Mike: At the time, mid 2007 or early 2007 or whatever, I was so impressed with the idea of a modeling unit that could sound pretty good and that I could just record with. We’d just done the the demo version for Servile, the song Servile Insurrection, at a studio and my rig was the ENGL E570, a VHT 252 power amp, and a Mesa rectifier cabinet. And the tone was good, but I thought I was getting better tones at home, just plugged in direct. And I also knew I’d have more time and luxury while recording if I wasn’t under the time crunch in a studio – if I could do it at home on my own.

So with the Fractal unit, I found the amp that I liked to record with was the Solo 100 which was based on a Soldano. The cabinet was a Mesa vintage 30 cabinet mixed with a T-75 cab. They’re totally two different sounding cabinets that blend really well together. I used a model of an SM57 mic and a Royer 121, I think it was. And I pretty much set the EQ flat. I knew I didn’t want to set it too close to how I thought it should sound, because I figured once we got it in the mixing process, we’d have to re-EQ the shit out of it. So I just set all the knobs at 12 o’clock for the most part. And by itself, I didn’t think the tone was that good. But once I tracked a separate track, and panned them hard left and right, I thought it sounded pretty good.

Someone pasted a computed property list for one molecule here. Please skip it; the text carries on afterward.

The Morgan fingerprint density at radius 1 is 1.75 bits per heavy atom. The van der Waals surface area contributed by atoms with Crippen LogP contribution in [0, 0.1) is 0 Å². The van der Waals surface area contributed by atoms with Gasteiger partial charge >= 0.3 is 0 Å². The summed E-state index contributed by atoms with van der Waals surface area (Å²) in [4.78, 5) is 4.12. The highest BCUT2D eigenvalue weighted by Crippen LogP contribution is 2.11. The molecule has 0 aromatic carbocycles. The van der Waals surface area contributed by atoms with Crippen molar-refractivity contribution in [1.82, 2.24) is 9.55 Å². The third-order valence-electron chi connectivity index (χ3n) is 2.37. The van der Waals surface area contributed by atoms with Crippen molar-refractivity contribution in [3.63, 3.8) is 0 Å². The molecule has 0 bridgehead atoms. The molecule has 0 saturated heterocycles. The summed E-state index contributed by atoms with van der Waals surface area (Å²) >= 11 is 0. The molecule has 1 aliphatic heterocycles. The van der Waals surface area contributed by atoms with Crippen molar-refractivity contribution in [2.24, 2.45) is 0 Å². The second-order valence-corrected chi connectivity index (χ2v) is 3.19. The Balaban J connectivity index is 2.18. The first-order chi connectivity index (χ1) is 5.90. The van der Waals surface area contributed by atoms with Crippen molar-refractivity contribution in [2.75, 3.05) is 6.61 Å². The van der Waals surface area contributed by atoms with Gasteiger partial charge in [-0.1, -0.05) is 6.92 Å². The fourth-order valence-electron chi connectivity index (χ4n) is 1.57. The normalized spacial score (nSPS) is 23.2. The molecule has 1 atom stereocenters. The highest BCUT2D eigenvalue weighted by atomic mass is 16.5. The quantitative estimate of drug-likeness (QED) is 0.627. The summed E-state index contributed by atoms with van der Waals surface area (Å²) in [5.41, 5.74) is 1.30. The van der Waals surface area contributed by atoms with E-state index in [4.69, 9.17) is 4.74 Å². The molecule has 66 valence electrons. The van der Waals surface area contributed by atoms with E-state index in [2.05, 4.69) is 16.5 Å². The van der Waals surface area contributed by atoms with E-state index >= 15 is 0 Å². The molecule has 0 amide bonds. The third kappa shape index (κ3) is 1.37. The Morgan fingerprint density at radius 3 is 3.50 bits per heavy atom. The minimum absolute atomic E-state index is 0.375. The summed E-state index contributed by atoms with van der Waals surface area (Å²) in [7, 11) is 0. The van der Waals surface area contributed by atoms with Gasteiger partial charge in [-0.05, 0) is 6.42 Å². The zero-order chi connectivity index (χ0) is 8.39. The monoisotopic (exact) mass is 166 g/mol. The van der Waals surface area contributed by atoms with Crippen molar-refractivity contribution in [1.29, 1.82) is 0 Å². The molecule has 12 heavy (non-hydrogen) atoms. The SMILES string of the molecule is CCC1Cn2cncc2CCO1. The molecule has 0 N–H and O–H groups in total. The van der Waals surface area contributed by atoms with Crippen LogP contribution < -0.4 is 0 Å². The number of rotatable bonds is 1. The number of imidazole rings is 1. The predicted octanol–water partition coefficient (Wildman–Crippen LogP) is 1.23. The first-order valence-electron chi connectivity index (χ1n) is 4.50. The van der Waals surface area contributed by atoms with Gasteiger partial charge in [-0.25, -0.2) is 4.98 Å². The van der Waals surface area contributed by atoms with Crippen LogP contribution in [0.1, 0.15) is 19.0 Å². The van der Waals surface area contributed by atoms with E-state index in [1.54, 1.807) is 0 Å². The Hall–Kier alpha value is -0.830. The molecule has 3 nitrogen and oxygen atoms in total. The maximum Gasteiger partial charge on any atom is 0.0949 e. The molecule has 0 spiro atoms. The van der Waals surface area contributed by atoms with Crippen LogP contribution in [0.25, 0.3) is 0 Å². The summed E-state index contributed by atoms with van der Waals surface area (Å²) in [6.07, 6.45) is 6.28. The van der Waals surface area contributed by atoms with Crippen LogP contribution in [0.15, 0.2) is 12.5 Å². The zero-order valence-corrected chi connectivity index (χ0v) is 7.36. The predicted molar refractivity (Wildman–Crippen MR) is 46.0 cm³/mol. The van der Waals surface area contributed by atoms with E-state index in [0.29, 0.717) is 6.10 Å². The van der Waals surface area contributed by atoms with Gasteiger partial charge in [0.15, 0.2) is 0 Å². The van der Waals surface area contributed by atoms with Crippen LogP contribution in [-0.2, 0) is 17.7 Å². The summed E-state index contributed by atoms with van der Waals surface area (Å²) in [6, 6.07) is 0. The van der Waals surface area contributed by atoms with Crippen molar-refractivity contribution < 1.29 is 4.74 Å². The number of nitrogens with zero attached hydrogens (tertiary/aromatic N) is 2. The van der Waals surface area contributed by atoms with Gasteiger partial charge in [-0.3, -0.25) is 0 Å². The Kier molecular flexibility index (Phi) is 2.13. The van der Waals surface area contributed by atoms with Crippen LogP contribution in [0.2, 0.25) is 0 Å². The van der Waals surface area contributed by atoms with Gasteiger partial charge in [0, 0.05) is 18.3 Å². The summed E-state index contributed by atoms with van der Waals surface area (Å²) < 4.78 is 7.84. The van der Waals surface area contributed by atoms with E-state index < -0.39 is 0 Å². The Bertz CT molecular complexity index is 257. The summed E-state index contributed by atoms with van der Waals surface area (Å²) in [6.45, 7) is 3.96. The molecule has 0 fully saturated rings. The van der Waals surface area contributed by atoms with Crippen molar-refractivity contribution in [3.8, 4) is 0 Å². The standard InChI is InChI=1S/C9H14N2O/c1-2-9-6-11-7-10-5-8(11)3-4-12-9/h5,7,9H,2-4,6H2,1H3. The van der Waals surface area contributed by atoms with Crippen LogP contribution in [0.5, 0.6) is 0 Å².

Joel: What kind of pickups are in that guitar?

Mike: So the guitar I used for that album was this Jackson SLSMG, which is a Japanese made Jackson that is also neck-through. It has a great heel. I’ve recently stripped off all the lacquer and oiled it, just because that feels better to me. They are APC pickups. I was a member of the Jackson/Charvel forum back in the day and I saw a bunch of people raving about these APC pickups that were made by Mel Lace, the guy who designed the original Lace pickups, and I guess his brother actually owned the patents for them. So there was like a falling out or something, where his brother kept the Lace sensor designs, and Mel the original designer came up with his own company. And they were the first passive pickups that I thought rivaled EMGs for the output and clarity and tightness. And they’re very low noise too, somehow. So the bridge pickup is a persuader lead, and the neck is a syrinx, which I only used for the solo on Deadspeak. Everything else on the album was recorded with this pickup.

We recorded the drums with Zach Ohren, I recorded the guitars and bass and acoustic guitars at my house, and then we brought all that back to Zach. And me and him mixed everything together and we recorded Anthony’s vocals with Zach.